Xanax (alprazolam) or Xanax XR is a medication prescribed to treat anxiety disorders, panic disorders and nausea (stemming from chemotherapy). It belongs to the benzodiazepine class of psychoactive drugs which also includes Valium, and it is available in a generic form. Approved by the FDA in 1981, it is marketed and manufactured by Pfizer. Xanax is a Schedule 4 (IV) drug under the Controlled Substances Act of 1970 (CSA) and according to one report is among the most misused drugs of its kind on the market.
Xanax works by increasing the effects of gamma-aminobutyric acid (GABA), a neurotransmitter primarily responsible for reducing brain activity. Low levels of GABA are associated with excessive brain activity which is thought to be an underlying cause of anxiety. Xanax works in effect to reduce this excessive brain activity by bringing a calming effect to the body.
Given the highly addictive nature of Xanax (and other drugs of its class), it is generally designed for short term use. Some of the most serious side effects of Xanax are a potential change in mood; onset of depression; seizures associated withdrawal; and memory loss.
Seizures have been associated with abrupt discontinuation of Xanax use, especially after prolonged use of the drug. This side effect is typically associated with patients who have a history of epilepsy. For this reason it is recommended that usage is gradually decreased under a doctor’s supervision instead abruptly stopping the medication.
Additional side effects due to abrupt Xanax discontinuation may also lead to withdrawal symptoms such as headaches, insomnia, nausea, vomiting, lightheadedness, sweating, fatigue, and the return of anxiety.
The most common side effects of Xanax at lower dosages include:
- Change in sex drive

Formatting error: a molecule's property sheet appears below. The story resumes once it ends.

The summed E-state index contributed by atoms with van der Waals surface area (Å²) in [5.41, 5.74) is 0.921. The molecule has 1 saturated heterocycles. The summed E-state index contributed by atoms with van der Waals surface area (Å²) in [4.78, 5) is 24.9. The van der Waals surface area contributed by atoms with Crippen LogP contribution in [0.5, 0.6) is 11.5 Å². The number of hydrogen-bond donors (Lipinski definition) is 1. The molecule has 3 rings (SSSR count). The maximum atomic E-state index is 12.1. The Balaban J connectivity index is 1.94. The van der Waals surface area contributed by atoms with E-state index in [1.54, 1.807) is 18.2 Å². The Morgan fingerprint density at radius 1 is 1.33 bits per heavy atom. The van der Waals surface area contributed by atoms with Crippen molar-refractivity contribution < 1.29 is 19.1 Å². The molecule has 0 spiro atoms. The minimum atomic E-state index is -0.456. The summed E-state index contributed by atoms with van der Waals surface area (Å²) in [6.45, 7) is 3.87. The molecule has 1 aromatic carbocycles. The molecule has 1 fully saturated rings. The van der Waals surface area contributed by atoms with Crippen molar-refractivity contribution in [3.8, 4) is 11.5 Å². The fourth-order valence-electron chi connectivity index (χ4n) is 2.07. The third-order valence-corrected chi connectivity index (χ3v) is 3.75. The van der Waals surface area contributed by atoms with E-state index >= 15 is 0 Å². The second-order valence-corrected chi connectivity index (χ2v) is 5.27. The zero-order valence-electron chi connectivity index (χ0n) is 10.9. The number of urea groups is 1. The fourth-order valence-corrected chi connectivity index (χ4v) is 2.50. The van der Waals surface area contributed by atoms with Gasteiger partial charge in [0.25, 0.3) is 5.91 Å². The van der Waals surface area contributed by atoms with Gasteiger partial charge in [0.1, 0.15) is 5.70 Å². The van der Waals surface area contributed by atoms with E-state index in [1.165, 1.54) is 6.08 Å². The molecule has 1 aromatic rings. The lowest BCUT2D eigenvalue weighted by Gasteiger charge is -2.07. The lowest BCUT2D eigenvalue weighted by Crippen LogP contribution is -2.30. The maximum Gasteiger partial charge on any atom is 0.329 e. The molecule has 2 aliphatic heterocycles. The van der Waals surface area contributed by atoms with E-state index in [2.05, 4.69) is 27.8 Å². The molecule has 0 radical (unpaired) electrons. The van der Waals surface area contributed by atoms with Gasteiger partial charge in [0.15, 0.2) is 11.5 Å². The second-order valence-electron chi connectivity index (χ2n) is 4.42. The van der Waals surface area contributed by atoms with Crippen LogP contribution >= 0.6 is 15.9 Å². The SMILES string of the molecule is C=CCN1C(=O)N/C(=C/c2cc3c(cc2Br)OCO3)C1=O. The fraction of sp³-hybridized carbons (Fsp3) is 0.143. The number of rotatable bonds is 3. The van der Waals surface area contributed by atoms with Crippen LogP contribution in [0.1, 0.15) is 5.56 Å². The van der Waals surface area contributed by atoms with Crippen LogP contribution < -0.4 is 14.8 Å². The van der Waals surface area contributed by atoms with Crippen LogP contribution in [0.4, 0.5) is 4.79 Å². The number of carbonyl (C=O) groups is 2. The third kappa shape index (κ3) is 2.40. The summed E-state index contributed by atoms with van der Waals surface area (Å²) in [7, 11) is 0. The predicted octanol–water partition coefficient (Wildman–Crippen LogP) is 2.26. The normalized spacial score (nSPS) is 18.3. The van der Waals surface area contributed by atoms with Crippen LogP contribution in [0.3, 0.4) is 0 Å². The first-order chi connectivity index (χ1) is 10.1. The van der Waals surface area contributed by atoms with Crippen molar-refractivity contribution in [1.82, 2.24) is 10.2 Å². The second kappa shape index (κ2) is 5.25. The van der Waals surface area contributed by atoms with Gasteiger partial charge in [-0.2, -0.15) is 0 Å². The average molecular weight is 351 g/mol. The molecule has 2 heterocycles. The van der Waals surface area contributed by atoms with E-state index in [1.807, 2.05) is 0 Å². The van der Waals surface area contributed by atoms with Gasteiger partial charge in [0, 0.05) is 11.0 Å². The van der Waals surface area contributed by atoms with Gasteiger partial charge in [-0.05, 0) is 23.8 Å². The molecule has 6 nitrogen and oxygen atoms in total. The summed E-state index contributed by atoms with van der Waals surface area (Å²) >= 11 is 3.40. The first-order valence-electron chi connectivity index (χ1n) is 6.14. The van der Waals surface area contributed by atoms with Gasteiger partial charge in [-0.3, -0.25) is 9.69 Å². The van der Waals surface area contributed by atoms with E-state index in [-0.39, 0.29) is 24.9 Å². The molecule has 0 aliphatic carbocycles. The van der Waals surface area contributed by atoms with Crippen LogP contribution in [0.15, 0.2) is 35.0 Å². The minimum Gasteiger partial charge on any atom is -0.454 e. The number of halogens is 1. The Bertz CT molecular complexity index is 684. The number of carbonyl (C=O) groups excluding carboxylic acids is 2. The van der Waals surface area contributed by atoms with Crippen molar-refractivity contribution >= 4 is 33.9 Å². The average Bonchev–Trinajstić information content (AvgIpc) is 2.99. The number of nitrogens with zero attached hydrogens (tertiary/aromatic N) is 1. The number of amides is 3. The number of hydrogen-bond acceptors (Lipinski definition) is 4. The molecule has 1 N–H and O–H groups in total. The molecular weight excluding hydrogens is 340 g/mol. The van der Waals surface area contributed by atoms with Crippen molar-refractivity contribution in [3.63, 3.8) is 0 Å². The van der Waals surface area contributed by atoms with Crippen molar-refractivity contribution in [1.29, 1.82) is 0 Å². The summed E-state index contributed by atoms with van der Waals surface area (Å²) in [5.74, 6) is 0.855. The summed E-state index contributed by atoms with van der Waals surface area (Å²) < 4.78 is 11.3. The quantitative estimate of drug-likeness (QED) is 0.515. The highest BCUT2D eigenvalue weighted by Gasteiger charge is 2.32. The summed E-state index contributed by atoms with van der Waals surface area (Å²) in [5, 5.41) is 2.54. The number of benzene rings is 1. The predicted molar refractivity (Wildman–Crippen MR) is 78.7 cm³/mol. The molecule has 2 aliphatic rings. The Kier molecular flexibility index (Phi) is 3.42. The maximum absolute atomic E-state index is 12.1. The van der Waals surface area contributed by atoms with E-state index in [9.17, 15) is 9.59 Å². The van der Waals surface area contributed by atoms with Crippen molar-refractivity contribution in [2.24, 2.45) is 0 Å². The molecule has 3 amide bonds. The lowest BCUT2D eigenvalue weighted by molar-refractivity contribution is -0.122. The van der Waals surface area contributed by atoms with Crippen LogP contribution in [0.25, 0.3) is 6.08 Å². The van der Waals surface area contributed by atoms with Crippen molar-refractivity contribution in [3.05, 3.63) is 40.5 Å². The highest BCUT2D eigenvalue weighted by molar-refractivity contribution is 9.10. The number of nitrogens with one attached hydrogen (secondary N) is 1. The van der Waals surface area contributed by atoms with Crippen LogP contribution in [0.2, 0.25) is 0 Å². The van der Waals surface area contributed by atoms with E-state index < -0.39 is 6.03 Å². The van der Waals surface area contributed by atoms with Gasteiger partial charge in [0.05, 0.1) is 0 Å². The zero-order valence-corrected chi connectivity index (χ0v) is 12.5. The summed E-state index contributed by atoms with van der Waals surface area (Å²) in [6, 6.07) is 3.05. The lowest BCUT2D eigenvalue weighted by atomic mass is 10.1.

When Xanax is used in higher dosages, side effects include:
- Memory problems
- Slurred speech
Serious side effects:
- Addiction (with higher dosages and prolonged use)
- Depressed mood
- Other changes in mood include thoughts of suicide, hurting yourself, unusual risk taking behavior,
- Decreased inhibitions in dangerous situations
Patients should also tell their doctor if they are using or plan to use any other medications while using Xanax, as patients who have used the drug with other medications have had adverse and unintended results. Some of the drugs that may not be recommended while using Xanax includes anti-depressants and drugs used to treat seizures. Patients should also tell their doctor if they are using any drug that may cause drowsiness as Xanax can increase this effect.
In addition, patients who have any history of allergies, breathing problems, liver or kidney disease, or drug or alcohol abuse should talk to their doctor when considering Xanax as an option.
While these are the more well know side effects of Xanax, an August 2014 study published by the British Medical Journal shows a possible association between using Xanax and/or similar drugs from the benzodiazepine class and developing dementia, specifically, Alzheimers. This study comes two years after a report by the same team of researchers that found that almost a quarter of patients developed dementia after using medications from the class of drugs in which Xanax is included, benzodiazepines.
A number of medical malpractice claims have been filed and are currently pending against doctors who have prescribed Xanax or its generic variants and have failed properly investigate or substantiate the patient’s medical or substance abuse history before prescribing the drug. Many of these lawsuits have been filed by family members on behalf of deceased relatives whom died after overdosing on the drug.
If you used Xanax and suffered any of the serious side effects discussed here, you may be entitled to compensation for your injuries. The attorneys associated with Jacoby & Meyers can help you get the assistance you need in evaluating your case.
Please contact our defective drug lawyers today to schedule your free initial consultation. Jacoby & Meyers has offices nationwide.